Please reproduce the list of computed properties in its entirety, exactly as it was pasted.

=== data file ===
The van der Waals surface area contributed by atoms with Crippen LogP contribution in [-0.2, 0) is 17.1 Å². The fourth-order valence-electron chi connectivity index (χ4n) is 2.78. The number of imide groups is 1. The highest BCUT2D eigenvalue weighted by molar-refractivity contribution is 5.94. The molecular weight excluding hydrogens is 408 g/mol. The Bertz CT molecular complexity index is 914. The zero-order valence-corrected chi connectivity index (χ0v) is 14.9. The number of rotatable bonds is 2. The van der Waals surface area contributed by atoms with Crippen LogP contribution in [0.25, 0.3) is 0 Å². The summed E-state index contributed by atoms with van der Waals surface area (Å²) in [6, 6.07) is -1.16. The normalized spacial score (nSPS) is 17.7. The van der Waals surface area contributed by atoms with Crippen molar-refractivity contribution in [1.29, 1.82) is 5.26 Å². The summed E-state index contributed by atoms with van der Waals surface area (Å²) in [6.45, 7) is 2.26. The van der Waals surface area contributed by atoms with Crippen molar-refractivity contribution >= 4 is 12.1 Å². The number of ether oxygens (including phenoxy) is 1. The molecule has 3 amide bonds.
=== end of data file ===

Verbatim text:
The van der Waals surface area contributed by atoms with Crippen LogP contribution in [-0.2, 0) is 17.1 Å². The fourth-order valence-electron chi connectivity index (χ4n) is 2.78. The number of imide groups is 1. The highest BCUT2D eigenvalue weighted by molar-refractivity contribution is 5.94. The molecular weight excluding hydrogens is 408 g/mol. The Bertz CT molecular complexity index is 914. The zero-order valence-corrected chi connectivity index (χ0v) is 14.9. The number of rotatable bonds is 2. The van der Waals surface area contributed by atoms with Crippen LogP contribution in [0.25, 0.3) is 0 Å². The summed E-state index contributed by atoms with van der Waals surface area (Å²) in [6, 6.07) is -1.16. The normalized spacial score (nSPS) is 17.7. The van der Waals surface area contributed by atoms with Crippen molar-refractivity contribution in [1.29, 1.82) is 5.26 Å². The summed E-state index contributed by atoms with van der Waals surface area (Å²) in [6.45, 7) is 2.26. The van der Waals surface area contributed by atoms with Crippen molar-refractivity contribution >= 4 is 12.1 Å². The number of ether oxygens (including phenoxy) is 1. The molecule has 3 amide bonds.